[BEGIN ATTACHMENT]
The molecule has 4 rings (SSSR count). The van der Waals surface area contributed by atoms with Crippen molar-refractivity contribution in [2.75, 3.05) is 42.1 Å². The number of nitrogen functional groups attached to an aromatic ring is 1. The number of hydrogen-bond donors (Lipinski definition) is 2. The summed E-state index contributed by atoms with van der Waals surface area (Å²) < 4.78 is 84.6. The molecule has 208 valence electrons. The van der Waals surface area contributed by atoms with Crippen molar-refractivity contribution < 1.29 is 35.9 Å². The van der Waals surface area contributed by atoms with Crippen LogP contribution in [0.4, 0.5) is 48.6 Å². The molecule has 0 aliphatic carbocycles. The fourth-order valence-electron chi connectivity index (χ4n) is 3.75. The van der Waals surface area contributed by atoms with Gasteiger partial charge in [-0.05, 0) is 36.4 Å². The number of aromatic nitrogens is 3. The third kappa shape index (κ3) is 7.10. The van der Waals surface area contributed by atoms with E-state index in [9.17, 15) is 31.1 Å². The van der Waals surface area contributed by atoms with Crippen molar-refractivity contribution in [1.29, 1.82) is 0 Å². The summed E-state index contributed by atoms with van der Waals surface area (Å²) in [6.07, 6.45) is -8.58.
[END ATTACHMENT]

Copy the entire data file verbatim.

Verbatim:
The molecule has 4 rings (SSSR count). The van der Waals surface area contributed by atoms with Crippen molar-refractivity contribution in [2.75, 3.05) is 42.1 Å². The number of nitrogen functional groups attached to an aromatic ring is 1. The number of hydrogen-bond donors (Lipinski definition) is 2. The summed E-state index contributed by atoms with van der Waals surface area (Å²) < 4.78 is 84.6. The molecule has 208 valence electrons. The van der Waals surface area contributed by atoms with Crippen molar-refractivity contribution < 1.29 is 35.9 Å². The van der Waals surface area contributed by atoms with Crippen LogP contribution in [0.4, 0.5) is 48.6 Å². The molecule has 0 aliphatic carbocycles. The fourth-order valence-electron chi connectivity index (χ4n) is 3.75. The van der Waals surface area contributed by atoms with Gasteiger partial charge in [-0.05, 0) is 36.4 Å². The number of aromatic nitrogens is 3. The third kappa shape index (κ3) is 7.10. The van der Waals surface area contributed by atoms with E-state index in [9.17, 15) is 31.1 Å². The van der Waals surface area contributed by atoms with Crippen molar-refractivity contribution in [1.29, 1.82) is 0 Å². The summed E-state index contributed by atoms with van der Waals surface area (Å²) in [6.07, 6.45) is -8.58.